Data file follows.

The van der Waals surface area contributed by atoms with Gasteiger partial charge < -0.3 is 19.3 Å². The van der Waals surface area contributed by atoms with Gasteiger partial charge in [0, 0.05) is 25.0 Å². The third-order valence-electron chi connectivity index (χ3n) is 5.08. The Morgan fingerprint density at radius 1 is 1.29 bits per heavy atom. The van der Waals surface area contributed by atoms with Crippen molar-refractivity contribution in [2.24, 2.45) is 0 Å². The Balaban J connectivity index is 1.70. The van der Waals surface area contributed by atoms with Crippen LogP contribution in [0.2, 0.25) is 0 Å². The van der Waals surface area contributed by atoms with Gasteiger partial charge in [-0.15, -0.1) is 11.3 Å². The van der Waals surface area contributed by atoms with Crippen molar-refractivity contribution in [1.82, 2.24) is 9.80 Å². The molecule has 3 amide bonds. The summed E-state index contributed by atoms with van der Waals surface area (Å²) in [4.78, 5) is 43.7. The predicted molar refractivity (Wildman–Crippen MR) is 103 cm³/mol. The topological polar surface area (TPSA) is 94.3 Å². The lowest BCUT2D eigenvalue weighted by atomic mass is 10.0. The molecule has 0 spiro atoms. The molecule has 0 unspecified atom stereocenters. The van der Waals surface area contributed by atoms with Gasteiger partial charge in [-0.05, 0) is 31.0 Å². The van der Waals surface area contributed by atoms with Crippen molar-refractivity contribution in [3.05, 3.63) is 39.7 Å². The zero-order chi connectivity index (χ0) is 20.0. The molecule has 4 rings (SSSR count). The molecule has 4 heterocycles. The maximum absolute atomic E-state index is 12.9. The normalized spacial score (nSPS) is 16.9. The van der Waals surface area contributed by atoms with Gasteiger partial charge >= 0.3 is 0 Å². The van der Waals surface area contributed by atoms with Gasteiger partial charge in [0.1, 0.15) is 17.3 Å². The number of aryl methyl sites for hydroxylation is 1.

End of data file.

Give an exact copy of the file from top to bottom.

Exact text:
The van der Waals surface area contributed by atoms with Gasteiger partial charge < -0.3 is 19.3 Å². The van der Waals surface area contributed by atoms with Gasteiger partial charge in [0, 0.05) is 25.0 Å². The third-order valence-electron chi connectivity index (χ3n) is 5.08. The Morgan fingerprint density at radius 1 is 1.29 bits per heavy atom. The van der Waals surface area contributed by atoms with Crippen molar-refractivity contribution in [2.24, 2.45) is 0 Å². The Balaban J connectivity index is 1.70. The van der Waals surface area contributed by atoms with Crippen LogP contribution in [0.2, 0.25) is 0 Å². The van der Waals surface area contributed by atoms with Gasteiger partial charge in [-0.15, -0.1) is 11.3 Å². The van der Waals surface area contributed by atoms with Crippen molar-refractivity contribution in [1.82, 2.24) is 9.80 Å². The molecule has 3 amide bonds. The summed E-state index contributed by atoms with van der Waals surface area (Å²) in [4.78, 5) is 43.7. The predicted molar refractivity (Wildman–Crippen MR) is 103 cm³/mol. The topological polar surface area (TPSA) is 94.3 Å². The lowest BCUT2D eigenvalue weighted by atomic mass is 10.0. The molecule has 0 spiro atoms. The molecule has 0 unspecified atom stereocenters. The van der Waals surface area contributed by atoms with Gasteiger partial charge in [-0.05, 0) is 31.0 Å². The van der Waals surface area contributed by atoms with Crippen molar-refractivity contribution in [3.05, 3.63) is 39.7 Å². The zero-order chi connectivity index (χ0) is 20.0. The molecule has 4 rings (SSSR count). The molecule has 4 heterocycles. The maximum absolute atomic E-state index is 12.9. The normalized spacial score (nSPS) is 16.9. The van der Waals surface area contributed by atoms with Gasteiger partial charge >= 0.3 is 0 Å². The van der Waals surface area contributed by atoms with Gasteiger partial charge in [0.1, 0.15) is 17.3 Å². The number of aryl methyl sites for hydroxylation is 1.